[macvoiceover] Re: embosser drivers

  • From: Travis Siegel <windowbridge@xxxxxxx>
  • To: macvoiceover@xxxxxxxxxxxxx
  • Date: Tue, 31 Jul 2007 12:48:59 -0500

Don't believe it.
If it has a serial, paralel, usb, ethernet, or some other method of talking to the computer, it *can* be made to work on the mac.
The only question is:
How much time and energy are you willing to put into it.
And, if your tractor feeds break again, send the damned thing to me. I've fixed lots of braille printers. It's tough (with some things, there's no doubt) but it's certainly not over 700 dollars worth of tough.
That's just insane.

The biggest problem in repairing such devices is getting the adaptive companies to send the parts. I have several printers now (I buy them on ebay) and I generally scavenge from them for parts now, since it's easier than asking companies to send me parts. Electronic parts are harder to fix, but mostly, circuit boards can be replaced (that's how I fixed one of my printers) and mechanical parts can be repaired easily enough if you can find the right people to do the repairs (since I've moved, I'm having to find those kinds of people all over again, but I'm getting there)
I can't believe how much some of these companies charge for repairs.
It's generally because they don't want to repair, they want to sell you a new one.

When I first had a printer that needed repairs, I called the company in question, and was told they didn't repair that model any longer, because after their merge with another company, they no longer had the parts, because they were all in florida, and this was the maryland office.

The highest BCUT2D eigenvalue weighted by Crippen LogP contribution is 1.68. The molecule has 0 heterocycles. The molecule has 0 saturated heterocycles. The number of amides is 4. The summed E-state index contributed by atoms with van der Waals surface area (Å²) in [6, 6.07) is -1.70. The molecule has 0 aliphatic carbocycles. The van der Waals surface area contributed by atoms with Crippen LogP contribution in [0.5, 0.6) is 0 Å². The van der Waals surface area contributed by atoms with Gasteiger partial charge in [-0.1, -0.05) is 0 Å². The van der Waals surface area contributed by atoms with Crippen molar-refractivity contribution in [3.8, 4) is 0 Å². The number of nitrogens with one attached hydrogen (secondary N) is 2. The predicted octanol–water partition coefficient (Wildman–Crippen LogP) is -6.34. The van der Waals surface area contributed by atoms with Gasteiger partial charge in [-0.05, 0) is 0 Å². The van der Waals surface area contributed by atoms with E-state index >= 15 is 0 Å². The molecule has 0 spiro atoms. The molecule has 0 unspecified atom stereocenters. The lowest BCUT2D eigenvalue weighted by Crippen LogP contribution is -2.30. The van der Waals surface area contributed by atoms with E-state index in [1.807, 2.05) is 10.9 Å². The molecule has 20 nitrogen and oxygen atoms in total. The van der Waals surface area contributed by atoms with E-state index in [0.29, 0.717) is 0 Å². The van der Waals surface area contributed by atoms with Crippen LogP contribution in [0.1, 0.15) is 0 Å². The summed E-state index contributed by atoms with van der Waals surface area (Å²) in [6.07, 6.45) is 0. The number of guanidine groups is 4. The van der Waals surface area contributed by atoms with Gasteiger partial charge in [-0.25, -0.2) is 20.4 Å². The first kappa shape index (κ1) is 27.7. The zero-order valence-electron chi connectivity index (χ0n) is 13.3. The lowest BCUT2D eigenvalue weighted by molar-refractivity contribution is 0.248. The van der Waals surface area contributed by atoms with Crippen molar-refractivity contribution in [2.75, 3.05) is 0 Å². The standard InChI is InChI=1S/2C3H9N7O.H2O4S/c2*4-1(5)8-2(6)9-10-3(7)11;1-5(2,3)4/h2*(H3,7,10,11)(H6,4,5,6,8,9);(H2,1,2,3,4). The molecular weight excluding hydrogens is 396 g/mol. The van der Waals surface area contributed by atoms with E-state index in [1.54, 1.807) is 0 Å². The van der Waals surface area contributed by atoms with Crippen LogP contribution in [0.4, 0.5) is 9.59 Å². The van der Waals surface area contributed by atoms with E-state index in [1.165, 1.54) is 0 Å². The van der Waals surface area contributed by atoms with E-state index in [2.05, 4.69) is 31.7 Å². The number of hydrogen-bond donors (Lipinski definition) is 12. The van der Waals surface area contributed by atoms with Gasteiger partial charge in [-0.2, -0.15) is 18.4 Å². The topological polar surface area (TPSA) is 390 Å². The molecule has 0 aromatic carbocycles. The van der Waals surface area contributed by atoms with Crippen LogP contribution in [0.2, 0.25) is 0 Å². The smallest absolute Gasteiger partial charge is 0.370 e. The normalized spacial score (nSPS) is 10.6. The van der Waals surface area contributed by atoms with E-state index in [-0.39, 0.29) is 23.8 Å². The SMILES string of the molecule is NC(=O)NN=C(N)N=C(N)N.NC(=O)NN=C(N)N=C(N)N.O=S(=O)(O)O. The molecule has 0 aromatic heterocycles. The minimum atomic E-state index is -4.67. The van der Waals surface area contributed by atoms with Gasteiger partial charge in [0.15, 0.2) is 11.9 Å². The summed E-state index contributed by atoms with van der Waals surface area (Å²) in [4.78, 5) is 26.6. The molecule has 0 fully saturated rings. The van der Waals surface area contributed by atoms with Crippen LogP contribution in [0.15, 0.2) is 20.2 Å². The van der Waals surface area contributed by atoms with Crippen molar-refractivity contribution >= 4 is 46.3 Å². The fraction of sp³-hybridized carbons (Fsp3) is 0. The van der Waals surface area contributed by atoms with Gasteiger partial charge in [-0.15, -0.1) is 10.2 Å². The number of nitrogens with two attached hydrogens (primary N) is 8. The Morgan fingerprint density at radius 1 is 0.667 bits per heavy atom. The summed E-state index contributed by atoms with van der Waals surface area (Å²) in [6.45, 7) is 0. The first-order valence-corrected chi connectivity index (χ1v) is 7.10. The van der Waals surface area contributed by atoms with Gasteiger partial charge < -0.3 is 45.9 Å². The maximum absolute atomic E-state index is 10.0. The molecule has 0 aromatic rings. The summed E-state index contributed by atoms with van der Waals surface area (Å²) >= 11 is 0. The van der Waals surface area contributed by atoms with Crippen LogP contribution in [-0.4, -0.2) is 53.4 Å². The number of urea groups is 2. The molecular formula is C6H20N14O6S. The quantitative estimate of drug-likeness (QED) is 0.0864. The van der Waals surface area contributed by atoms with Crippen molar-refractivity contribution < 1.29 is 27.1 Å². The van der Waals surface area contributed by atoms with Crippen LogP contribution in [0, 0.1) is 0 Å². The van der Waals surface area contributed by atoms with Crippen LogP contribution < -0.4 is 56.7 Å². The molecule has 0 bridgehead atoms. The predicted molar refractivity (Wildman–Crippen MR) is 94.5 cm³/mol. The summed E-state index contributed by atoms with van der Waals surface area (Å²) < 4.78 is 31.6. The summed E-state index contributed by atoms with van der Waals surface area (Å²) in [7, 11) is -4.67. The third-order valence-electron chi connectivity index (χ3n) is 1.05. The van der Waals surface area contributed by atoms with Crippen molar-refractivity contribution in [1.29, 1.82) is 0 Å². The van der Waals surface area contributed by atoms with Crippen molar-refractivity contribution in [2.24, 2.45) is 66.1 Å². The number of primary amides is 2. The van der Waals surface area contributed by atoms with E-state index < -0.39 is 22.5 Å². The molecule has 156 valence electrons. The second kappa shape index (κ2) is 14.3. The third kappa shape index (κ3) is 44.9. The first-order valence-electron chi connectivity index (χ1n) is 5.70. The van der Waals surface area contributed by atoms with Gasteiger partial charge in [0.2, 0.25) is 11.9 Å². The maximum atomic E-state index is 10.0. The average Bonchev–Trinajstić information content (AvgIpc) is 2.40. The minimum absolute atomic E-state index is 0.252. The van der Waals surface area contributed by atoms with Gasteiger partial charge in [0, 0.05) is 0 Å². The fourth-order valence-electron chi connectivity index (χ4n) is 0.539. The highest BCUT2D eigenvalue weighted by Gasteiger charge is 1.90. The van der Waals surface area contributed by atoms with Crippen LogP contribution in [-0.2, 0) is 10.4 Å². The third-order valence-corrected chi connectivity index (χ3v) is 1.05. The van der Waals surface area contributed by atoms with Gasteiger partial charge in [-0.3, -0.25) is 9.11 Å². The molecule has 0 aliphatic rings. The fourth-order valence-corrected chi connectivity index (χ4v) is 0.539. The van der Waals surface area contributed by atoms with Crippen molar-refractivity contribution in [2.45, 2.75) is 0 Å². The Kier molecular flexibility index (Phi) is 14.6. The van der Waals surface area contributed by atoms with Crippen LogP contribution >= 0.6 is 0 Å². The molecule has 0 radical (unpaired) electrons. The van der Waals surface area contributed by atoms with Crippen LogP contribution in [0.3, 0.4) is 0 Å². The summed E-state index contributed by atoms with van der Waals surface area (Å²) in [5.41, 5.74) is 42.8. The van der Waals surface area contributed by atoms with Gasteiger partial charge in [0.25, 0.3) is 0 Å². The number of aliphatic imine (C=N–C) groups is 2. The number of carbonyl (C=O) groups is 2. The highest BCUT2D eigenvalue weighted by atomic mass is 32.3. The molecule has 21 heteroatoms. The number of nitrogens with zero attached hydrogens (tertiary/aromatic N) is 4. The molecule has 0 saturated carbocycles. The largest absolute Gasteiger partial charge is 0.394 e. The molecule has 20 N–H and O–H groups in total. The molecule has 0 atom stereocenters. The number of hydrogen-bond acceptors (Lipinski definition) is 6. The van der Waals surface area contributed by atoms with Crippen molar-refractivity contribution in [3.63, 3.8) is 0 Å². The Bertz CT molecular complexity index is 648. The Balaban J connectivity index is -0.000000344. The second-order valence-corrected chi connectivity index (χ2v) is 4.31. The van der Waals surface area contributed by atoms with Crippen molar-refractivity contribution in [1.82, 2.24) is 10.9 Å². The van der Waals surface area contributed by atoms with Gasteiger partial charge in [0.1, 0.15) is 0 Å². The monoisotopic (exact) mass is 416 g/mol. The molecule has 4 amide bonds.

However, they'd be happy to sell me another one.
That is what started me on my campaign to *never* ask an adaptive technology company for repairs again. So far, I've only broken that policy once, and that was with a note taker from Artic Technologies (when they were still answering their phones) I had no complaints with the repairs (though they did cost nearly twice what they told me at first) but I'm very happy with the results of the repair, so I'll not complain.

There really needs to be a company that will take up the task of repairing adaptive technology for those of us who need it. I'm sure such a company could make *tons* of money charging 20 bucks an hour for repairs and still come out cheaper than some of these folks asking ridiculous amounts for repairs.

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